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Myanmar blames Bangladesh for 2nd failed Rohingya repatriation

By Bhupen Goswami

Guwahati : Myanmar has blamed Bangladesh for failing to send back 3,000 odd Rohingya refugees this week that it had agreed to take back. A fresh effort for repatriation of nearly 3500 Rohingyas was to begin on Thursday, with both governments vowing to get the repatriation process started this week. But it qall fell flat as no one in the refugee camps boarded the buses intended to ferry them across the border. Despite a 2017 pact signed by the two countries, the repatriation efforts have failed so far, with no Rohingya agreeing to return without guarantees of safety and citizenship. Myanmar’s foreign ministry blamed Bangladesh for the failure in a smart move designed to hold Dhaka responsible for not sending back the Rohingyas earmarked for repatriation. A Burmese foreign ministry official was quoted by the pro-government “New Light of Myanmar” as saying that Bangladesh officials failed to distribute the “correct paperwork” to the returnees. “Smooth repatriation for the displaced persons would require adherence to the bilateral agreement.

The Bangladesh officials were expected to distribute to the returnees verification forms that was not done ,” said the official. These forms fall short of granting citizenship to the Rohingyas but attest their claims of residence in villages of Rakhine state. The Burmese foreign ministry official confirmed that China and Japan were actively pushing for starting the repatriation process to scale down tensions in the Rakhine and sort out the massive humanitarian problem. “It was the Chinese who informed us of Bangladesh’s intention to start the repatriation process,” the official said. Bangladesh Prime Minister Sheikh Hasina during her visit to China last month has prodded Beijing to play a “decisive role” in getting the Rohingya repatriation started . With this week’s failure to get the process going, Hasina’s government appeared to be getting impatient. Her foreign minister A K Abdul Momen described as “very disappointing” the insistence by the Rohingyas on grant of Burmese citizenship as a pre-condition for return. But global rights group and UN officials insist that condition for return of the Rohingyas do not exist in Rakhine. Christopher Sidoti, a member of the UN fact finding team to Rakhine, was quoted in media as saying that the Rohingyas would be “going back to a situation of persecution.The Myanmar military waged a brutal crackdown on the stateless Muslim minority in western Rakhine state, leading to an exodus of more than 740,000 Rohingya to neighbouring Bangladesh. The region remains riven by religious and ethnic conflict.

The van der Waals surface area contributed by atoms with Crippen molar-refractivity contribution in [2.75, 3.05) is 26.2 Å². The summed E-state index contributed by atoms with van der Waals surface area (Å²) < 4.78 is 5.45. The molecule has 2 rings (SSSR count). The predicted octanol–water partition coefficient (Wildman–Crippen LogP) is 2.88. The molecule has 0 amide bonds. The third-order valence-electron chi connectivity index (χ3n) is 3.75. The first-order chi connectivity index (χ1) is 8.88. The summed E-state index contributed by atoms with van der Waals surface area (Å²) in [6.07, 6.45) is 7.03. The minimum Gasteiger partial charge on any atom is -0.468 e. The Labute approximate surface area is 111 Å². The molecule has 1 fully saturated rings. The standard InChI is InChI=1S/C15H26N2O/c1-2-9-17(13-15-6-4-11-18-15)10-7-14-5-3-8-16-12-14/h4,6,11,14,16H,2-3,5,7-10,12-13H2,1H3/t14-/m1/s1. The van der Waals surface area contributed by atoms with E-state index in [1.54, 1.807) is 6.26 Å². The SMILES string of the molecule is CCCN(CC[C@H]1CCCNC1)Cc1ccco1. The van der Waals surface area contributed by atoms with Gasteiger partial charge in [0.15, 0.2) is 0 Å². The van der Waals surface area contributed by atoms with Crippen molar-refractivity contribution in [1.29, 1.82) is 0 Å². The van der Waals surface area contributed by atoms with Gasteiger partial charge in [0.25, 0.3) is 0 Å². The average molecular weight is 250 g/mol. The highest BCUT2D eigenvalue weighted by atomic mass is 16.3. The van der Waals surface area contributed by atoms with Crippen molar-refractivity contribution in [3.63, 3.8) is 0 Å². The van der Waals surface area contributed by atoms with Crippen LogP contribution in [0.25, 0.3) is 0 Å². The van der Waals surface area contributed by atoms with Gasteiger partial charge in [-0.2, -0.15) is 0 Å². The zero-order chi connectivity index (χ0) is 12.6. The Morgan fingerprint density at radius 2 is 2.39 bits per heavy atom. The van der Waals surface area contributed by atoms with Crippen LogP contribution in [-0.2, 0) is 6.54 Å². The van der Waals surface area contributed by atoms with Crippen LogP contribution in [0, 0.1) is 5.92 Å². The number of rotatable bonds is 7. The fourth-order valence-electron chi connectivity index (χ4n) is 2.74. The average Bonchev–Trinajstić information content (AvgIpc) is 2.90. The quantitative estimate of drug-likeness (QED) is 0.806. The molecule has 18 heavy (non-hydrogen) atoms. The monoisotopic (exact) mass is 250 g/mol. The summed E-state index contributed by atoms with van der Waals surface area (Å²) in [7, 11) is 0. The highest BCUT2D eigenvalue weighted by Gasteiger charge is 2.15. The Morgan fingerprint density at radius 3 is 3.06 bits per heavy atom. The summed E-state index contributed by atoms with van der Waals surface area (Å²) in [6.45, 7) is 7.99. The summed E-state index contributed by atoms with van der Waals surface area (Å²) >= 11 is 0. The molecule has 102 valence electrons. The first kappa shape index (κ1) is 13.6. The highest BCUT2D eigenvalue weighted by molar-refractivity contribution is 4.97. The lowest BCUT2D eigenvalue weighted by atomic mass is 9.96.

The Rohingya who stayed remain confined in squalid camps or villages with no freedom of movement. Despite a 2017 pact signed by the two countries, the first repatriation efforts have failed, with virtually no Rohingya agreeing to return without guarantees of safety and citizenship. A fresh push was to begin Thursday, with both governments vowing to repatriate nearly 3,500 Rohingya, but this again fell flat when no one turned up for buses intended to ferry them across the border. Myanmar’s Ministry of Foreign Affairs continued the blame game Friday. “Smooth repatriation for the displaced persons would require the adherence to the bilateral agreement,” the state-run New Light of Myanmar said. The ministry put the onus on Bangladesh for failing to distribute the correct paperwork, so-called “verification forms” to potential returnees — a controversial form of ID that falls short of granting Rohingya citizenship.

“This procedure was not adhered to,” it said, adding Bangladesh had also “ignored” a request to expedite the return of more than 400 Hindu refugees. The ministry confirmed China and Japan had facilitated repatriation, and it had been the Chinese government that informed them earlier this month of Bangladesh’s intent to re-start the process. Dhaka is eager for the Rohingya’s return, with its resources severely strained by nearly a million refugees living in camps. Thursday’s no-show by the refugees was “very disappointing” for Bangladesh, said foreign minister A.K. Abdul Momen. He added the Rohingya were taking the country “hostage” by insisting on their demands for citizenship.

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